At 3:45 p.m. on Monday, four graduate students from New York University carried building materials—$97.56 worth of PVC pipe, plastic twist ties, cement, metal, and screws—to Astor Place, and erected a cube to replace the old one carted away last week without notice for restoration.
The artists—Mohit SantRam, Emily Conrad, Jeffrey Galusha, and Jeff Gray—are in the school’s Interactive Telecommunications masters program. They usually work in digital abstractions and silicon, but for their version of Alamo, as the Tony Rosenthal-created cube is formally known, they went for the basics. “It’s stripped down to the elements. The negative space exemplifies what’s missing,” said SantRam.
People in the neighborhood were surprised last Tuesday to find the cube, which stood in the traffic island since 1967, had been removed. The city Parks Department later explained that the spinnable art needed emergency repair and would be returned in a few weeks.
At some point afterward, a barricade appeared bearing a small white laminated sign: “REMEMBER THE ALAMO! Tony Rosenthal’s black painted-steel sculpture, Alamo (1967), popularly known as ‘The Cube,’ has been temporarily removed for structural repairs. If you would like to help sponsor the perpetual care of this beloved public artwork, please contact Parks’ office of Art & Antiquities at (212) 360-3410.”
The students planned to keep watch over their five-foot cube—three feet smaller than the original—but it was almost as if the sign were guarding it, too, however inadvertently.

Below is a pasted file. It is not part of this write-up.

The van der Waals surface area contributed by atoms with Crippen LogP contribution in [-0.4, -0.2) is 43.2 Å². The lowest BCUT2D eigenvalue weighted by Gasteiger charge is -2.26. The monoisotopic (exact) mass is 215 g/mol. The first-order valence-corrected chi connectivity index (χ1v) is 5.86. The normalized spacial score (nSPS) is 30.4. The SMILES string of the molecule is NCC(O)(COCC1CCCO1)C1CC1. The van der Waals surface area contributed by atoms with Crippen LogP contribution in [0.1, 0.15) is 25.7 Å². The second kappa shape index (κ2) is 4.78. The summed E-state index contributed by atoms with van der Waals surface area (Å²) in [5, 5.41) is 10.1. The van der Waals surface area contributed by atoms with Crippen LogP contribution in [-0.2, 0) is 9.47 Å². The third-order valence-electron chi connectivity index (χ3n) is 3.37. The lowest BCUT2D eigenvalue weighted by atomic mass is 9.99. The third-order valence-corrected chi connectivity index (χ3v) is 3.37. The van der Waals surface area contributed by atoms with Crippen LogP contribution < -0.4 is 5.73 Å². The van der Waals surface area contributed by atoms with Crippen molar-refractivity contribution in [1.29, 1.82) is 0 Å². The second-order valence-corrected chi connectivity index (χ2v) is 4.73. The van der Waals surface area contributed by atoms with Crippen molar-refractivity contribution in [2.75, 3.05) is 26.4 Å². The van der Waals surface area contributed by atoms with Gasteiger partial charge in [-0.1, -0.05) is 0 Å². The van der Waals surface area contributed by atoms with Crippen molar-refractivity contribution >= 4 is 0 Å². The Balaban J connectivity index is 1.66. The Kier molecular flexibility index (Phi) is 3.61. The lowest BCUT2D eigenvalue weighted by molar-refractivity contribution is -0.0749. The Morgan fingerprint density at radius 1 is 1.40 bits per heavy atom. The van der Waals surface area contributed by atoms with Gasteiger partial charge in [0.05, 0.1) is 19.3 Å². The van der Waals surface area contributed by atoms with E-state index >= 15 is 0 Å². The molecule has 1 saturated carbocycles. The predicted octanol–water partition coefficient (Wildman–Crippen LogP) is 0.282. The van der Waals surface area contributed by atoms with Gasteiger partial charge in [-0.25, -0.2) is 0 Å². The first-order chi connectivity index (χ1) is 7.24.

“The sign is a double-edged sword,” SantRam said. “Since it’s posted on a barricade, a lot of passersby think that our piece is an official statement from the Parks Department, and thus the barricade exists for its protection. But, actually, the sign seems to say that the city is taking away public art and at the same time sort of asking the public to foot the bill for its return. Until we came, their sign simply stood in the absence of Alamo.
“The city is responsible for this piece of public art, and so they should also be responsible for not only its upkeep, but for informing the public, in a timely manner, of what’s going on,” he added. “The community noticed the cube’s absence, and only then did the Parks Department come out and say what was going on. People’s reactions are a testament to how important the art is to the public, so the fact that they put up a DeskJet printout almost a week later is absurd.”
As of 6 p.m. Monday, the students’ cube was still standing. Some teenagers had tried to spin it, but the plastic ties ensure that this statement will be stationary. “It’s sad that the only time we bring up the lack of public art is when what we have is taken away. So the void that the cube’s absence provided is important,” said Galusha.
This article from the Village Voice Archive was posted on March 8, 2005